Heroes and Villains: A Talk with Vladimir Bukovsky, Part IV

Vladimir Bukovsky in Moscow in 2007 (Sergei Karpukhin / Reuters)

Editor’s Note: Jay Nordlinger recently interviewed Vladimir Bukovsky, the legendary Soviet-era dissident, at Bukovsky’s home in Cambridge, England. Parts I-III of the series are here, here, and here. The series concludes today.

We are talking over the waterfront — or a good deal of the waterfront — here on the back patio in Cambridge. But, as I’ve mentioned, I also talked by phone with Vladimir Bukovsky last September. At that time, I asked him about Crimea: Putin’s swallowing of.

He said that Putin “did it for his own internal reasons.” He wanted to show Russians, along with the world, that “he doesn’t care about anyone or international law.” He is a big, strong man. He is “playing on people’s emotions.”

Crimea is a test, said Bukovsky. There has long been a principle about the changing of international borders. Putin has broken a taboo. He rubbed the nose of the West in the annexation of Crimea, to show that he is a criminal and that he can do whatever he wants, without anyone standing in his way.

From here on out, instability — including the changing of borders — becomes easier. That’s the game.

Also (said Bukovsky), there is the idea of bringing back the Soviet Union as much as possible. Even a morsel helps. Revanchists regret keenly the loss of Ukraine.

• You remember Alexander Litvinenko, the Russian intelligence defector who was murdered in 2006. He and Bukovsky were friends. In May 2015, Bukovsky was set to testify in Britain’s Litvinenko inquiry. Then his home was raided, and he was subsequently prosecuted “for having ‘prohibited images’ on his computer.”

I am quoting from Bukovsky’s bio at the Oslo Freedom Forum, where he has been a speaker. The bio continues, “It is widely believed that Bukovsky was framed and a victim of KGB kompromat, the planting of fabricated and compromising evidence.”

Let me now quote a piece I wrote in 2017, about Yuri Dmitriev:

Probably the dirtiest card in the Kremlin’s hand is child pornography, or any other kind of child abuse. Everyone recoils from it, everyone is repulsed by it. The person accused of such a crime is stained forever. The Kremlin played this card in Soviet days, and it is playing it now. The longstanding word is kompromat, i.e., compromising material.

In a December 2016 article, the New York Times reported, “The idea that Europeans and Russian opponents of the Kremlin are sexual deviants with a taste for pedophilia is a strange but recurring theme in Russian propaganda.”

The Kremlin’s latest victim, where the child-porn card is concerned, is Yuri Dmitriev.

Yes, outrageous case.

That Times piece is written by Andrew Higgins, and it is superb. Bukovsky is featured in it. I will quote a little:

“The whole affair is Kafkaesque,” Mr. Bukovsky said in an interview. “You not only have to prove you are not guilty but that you are innocent.” He insisted that he was the victim of a new and particularly noxious form of an old K.G.B. dirty trick known as kompromat …

In February 2018, Bukovsky’s case was postponed indefinitely, owing to his ill health. The case has enraged his friends and, of course, delighted his enemies. The great Bukovsky tainted, in the late years of his life? A Soviet dream.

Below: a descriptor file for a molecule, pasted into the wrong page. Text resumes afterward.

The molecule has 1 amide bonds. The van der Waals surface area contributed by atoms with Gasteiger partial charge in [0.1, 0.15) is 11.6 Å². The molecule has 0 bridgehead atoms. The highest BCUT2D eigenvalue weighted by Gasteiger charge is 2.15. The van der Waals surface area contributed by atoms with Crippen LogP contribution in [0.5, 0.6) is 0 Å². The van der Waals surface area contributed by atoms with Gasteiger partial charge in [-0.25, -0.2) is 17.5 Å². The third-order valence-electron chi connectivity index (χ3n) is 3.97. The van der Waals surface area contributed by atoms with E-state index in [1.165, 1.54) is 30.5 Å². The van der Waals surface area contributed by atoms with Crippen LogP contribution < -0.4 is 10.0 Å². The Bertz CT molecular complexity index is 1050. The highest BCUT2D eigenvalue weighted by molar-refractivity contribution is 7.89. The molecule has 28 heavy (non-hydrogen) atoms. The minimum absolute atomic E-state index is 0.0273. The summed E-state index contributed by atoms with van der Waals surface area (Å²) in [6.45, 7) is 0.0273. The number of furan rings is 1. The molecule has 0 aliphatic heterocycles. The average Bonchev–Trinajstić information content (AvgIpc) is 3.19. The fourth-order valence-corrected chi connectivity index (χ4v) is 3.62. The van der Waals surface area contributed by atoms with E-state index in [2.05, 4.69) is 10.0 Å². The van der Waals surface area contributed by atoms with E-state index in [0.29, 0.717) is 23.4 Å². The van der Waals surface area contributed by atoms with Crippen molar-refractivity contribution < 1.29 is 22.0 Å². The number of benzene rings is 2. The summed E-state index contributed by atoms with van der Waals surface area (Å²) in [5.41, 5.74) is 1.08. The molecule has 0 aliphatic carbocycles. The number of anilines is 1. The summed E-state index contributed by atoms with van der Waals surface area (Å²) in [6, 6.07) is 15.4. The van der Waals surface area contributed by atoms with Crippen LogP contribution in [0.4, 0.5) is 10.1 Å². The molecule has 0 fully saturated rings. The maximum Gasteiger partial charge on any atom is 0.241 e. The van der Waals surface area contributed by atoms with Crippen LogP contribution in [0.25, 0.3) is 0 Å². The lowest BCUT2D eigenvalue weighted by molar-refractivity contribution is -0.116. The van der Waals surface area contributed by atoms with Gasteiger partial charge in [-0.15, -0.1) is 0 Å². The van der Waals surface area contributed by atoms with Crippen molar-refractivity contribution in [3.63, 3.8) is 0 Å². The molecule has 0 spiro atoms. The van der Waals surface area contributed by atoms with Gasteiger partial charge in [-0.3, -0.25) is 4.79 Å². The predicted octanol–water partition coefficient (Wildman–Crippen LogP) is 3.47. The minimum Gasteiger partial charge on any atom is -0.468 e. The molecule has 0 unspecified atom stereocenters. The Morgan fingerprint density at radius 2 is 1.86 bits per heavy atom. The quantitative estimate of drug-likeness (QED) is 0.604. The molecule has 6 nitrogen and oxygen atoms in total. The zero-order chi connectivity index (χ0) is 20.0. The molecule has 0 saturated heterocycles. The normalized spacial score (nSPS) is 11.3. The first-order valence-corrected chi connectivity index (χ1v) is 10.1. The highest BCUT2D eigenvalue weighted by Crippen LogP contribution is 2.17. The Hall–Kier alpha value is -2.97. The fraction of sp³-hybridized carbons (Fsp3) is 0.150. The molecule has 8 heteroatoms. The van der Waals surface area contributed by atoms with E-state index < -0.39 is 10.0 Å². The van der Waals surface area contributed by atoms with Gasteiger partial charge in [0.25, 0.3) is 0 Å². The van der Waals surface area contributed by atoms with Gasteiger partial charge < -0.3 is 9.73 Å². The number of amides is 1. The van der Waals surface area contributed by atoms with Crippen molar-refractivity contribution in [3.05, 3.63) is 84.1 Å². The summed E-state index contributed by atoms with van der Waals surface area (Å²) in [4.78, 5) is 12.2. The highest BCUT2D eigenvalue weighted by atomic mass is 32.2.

I talked with Bukovsky about the case, in our September phone call. He said he could not say much, owing to legal constraints or precautions. But he did tell me something interesting, on the matter of proving one’s innocence: “As we say in Russia, ‘One cannot prove that one is not a camel.’”

If you ask a Russia expert whether the FSB (i.e., the KGB) framed Bukovsky — and I have experience here — he will likely look at you as though you were an innocent child and say, “Um, yeah. That’s what they do.”

• Here in Cambridge, I ask Bukovsky, “How do Russians abroad treat you?” “I have no idea,” he answers. He then says, “It depends on who, of course.” He continues, “I must say, I was surprised when I fell very ill and required very expensive heart surgery. A lot of very rich Russian refugees actually contributed. It was amazing. I didn’t even know them, but, for some reason, they were impelled. Including Khodorkovsky.”

He means Mikhail Khodorkovsky, the tycoon who was imprisoned by Putin for ten years and is now in the West, leading his organization Open Russia. (I have talked at length with Khodorkovsky, as well as Bukovsky, and will tell you about this in due course.)

“Do you get fan mail?” I ask Bukovsky. “I used to,” he says, “but that has now stopped, because I’ve changed my e-mail address several times.” “Do you get hate mail?” I ask. “Not for a very long time,” he says. “The last time was something like five years ago. I was accused of being a Zionist spy.”

“An honor,” I say. “The Mossad is a distinguished outfit.”

• He talks about the Russian government, up to its old tricks (so many of them — so many tricks). They claim to be “encircled” by the West, as we’ve mentioned before. They always have to pretend that a Western wolf is at the door, so as to keep the masses riled up and distracted.

And they spout this nonsense that “Russia is spiritually different from the West, and it is the spiritual that binds us together.” Bukovsky notes that they (the Kremlin) are “trying to promote the Orthodox Church into an ideological leader of Russia.” He remembers, with a sardonic laugh, “That church was singing hymns to Stalin! Half of them were KGB agents!”